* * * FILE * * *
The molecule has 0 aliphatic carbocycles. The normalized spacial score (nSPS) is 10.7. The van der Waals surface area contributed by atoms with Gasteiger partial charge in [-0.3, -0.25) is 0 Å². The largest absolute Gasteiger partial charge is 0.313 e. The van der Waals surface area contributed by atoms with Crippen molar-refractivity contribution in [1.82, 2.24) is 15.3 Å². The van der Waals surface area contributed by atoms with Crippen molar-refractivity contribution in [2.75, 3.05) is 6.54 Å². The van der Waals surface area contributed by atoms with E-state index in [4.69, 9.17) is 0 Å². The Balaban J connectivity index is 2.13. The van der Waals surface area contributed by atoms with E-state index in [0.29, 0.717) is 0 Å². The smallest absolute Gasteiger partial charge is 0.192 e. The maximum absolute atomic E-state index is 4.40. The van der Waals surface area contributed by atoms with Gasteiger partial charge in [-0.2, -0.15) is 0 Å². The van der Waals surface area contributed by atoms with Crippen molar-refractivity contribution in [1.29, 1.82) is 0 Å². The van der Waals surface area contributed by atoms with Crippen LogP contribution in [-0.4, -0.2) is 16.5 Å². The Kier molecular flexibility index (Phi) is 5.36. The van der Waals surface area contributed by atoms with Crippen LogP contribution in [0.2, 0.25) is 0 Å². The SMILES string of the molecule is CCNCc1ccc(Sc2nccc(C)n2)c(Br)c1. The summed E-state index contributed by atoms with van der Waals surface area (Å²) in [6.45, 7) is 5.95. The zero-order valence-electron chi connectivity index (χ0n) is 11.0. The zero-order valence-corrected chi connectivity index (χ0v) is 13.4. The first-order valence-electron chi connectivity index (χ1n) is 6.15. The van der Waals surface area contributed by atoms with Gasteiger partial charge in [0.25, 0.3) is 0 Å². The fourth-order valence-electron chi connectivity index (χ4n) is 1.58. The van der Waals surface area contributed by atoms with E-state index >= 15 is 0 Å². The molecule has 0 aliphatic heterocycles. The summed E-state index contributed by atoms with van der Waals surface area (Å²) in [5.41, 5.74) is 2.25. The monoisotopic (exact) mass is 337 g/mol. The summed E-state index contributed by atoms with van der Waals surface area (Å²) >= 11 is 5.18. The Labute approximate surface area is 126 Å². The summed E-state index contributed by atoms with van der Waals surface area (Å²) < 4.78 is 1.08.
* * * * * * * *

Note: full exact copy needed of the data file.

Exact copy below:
The molecule has 0 aliphatic carbocycles. The normalized spacial score (nSPS) is 10.7. The van der Waals surface area contributed by atoms with Gasteiger partial charge in [-0.3, -0.25) is 0 Å². The largest absolute Gasteiger partial charge is 0.313 e. The van der Waals surface area contributed by atoms with Crippen molar-refractivity contribution in [1.82, 2.24) is 15.3 Å². The van der Waals surface area contributed by atoms with Crippen molar-refractivity contribution in [2.75, 3.05) is 6.54 Å². The van der Waals surface area contributed by atoms with E-state index in [4.69, 9.17) is 0 Å². The Balaban J connectivity index is 2.13. The van der Waals surface area contributed by atoms with E-state index in [0.29, 0.717) is 0 Å². The smallest absolute Gasteiger partial charge is 0.192 e. The maximum absolute atomic E-state index is 4.40. The van der Waals surface area contributed by atoms with Gasteiger partial charge in [-0.2, -0.15) is 0 Å². The van der Waals surface area contributed by atoms with Crippen molar-refractivity contribution in [1.29, 1.82) is 0 Å². The van der Waals surface area contributed by atoms with Crippen LogP contribution in [-0.4, -0.2) is 16.5 Å². The Kier molecular flexibility index (Phi) is 5.36. The van der Waals surface area contributed by atoms with Crippen LogP contribution in [0.2, 0.25) is 0 Å². The SMILES string of the molecule is CCNCc1ccc(Sc2nccc(C)n2)c(Br)c1. The summed E-state index contributed by atoms with van der Waals surface area (Å²) in [6.45, 7) is 5.95. The zero-order valence-electron chi connectivity index (χ0n) is 11.0. The zero-order valence-corrected chi connectivity index (χ0v) is 13.4. The first-order valence-electron chi connectivity index (χ1n) is 6.15. The van der Waals surface area contributed by atoms with Gasteiger partial charge in [0.25, 0.3) is 0 Å². The fourth-order valence-electron chi connectivity index (χ4n) is 1.58. The van der Waals surface area contributed by atoms with E-state index >= 15 is 0 Å². The molecule has 0 aliphatic heterocycles. The summed E-state index contributed by atoms with van der Waals surface area (Å²) in [5.41, 5.74) is 2.25. The monoisotopic (exact) mass is 337 g/mol. The summed E-state index contributed by atoms with van der Waals surface area (Å²) >= 11 is 5.18. The Labute approximate surface area is 126 Å². The summed E-state index contributed by atoms with van der Waals surface area (Å²) < 4.78 is 1.08.